You did the responsible thing. You hired a lawyer. You put in place a power of attorney for healthcare and a living will. You know who will be making decisions for you if you can’t communicate and you know who will speak to your doctor if you are unconscious. It seems as though you have done all the right things. You gave a copy of the power of attorney to the person you named. Is it time to sit back and relax?
So many of us get hung up on the act of signing estate planning documents and fail to truly understand what is meant to be accomplished: open communication in advance of unforeseen circumstances. For a healthcare power of attorney and a living will, it is important both practically and personally to discuss your healthcare desires, in plain language, with your loved ones. Just have a chat. If you named your spouse as your agent, engage in a conversation outside of the context of the document that you just signed.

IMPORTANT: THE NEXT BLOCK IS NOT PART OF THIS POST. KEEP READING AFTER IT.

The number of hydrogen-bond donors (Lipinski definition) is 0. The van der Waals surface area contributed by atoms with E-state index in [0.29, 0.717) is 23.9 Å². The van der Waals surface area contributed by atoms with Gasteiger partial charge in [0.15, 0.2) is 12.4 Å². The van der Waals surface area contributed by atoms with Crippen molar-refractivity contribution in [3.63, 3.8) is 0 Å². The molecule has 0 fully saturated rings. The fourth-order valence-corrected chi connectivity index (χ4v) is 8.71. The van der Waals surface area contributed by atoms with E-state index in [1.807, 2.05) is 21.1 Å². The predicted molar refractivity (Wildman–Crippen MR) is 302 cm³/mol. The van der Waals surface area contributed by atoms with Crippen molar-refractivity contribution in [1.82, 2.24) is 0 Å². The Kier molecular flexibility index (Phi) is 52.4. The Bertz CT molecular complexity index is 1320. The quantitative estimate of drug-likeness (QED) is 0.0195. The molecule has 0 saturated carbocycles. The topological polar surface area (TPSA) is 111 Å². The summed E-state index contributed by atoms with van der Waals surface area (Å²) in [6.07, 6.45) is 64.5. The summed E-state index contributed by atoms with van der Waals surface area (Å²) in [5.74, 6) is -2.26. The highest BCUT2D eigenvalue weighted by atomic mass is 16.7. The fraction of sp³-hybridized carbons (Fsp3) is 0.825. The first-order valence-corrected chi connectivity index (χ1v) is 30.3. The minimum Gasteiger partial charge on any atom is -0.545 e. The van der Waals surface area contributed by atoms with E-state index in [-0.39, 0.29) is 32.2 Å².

For example, ask your spouse the question, “What would you do if I were in a coma?” Answer the question or engage in a debate. Even if you and your spouse disagree on how you each would like to be treated, the discussion will be one that can be drawn upon in a situation where one of you must make a decision regarding the other’s health care needs. What better way to apply your authority as a power of attorney than to draw from experience, rather than simply based on what is laid out in a document? Of course, the document is of critical importance, but nothing can replace the back-and-forth and engagement of a conversation between two people who care for one another.
So take a few extra moments on the way home and talk about the things you don’t want to talk about. That way, if something happens, those documents may be of the best possible service to you and your family.
- Posted by Attorney David S. Banas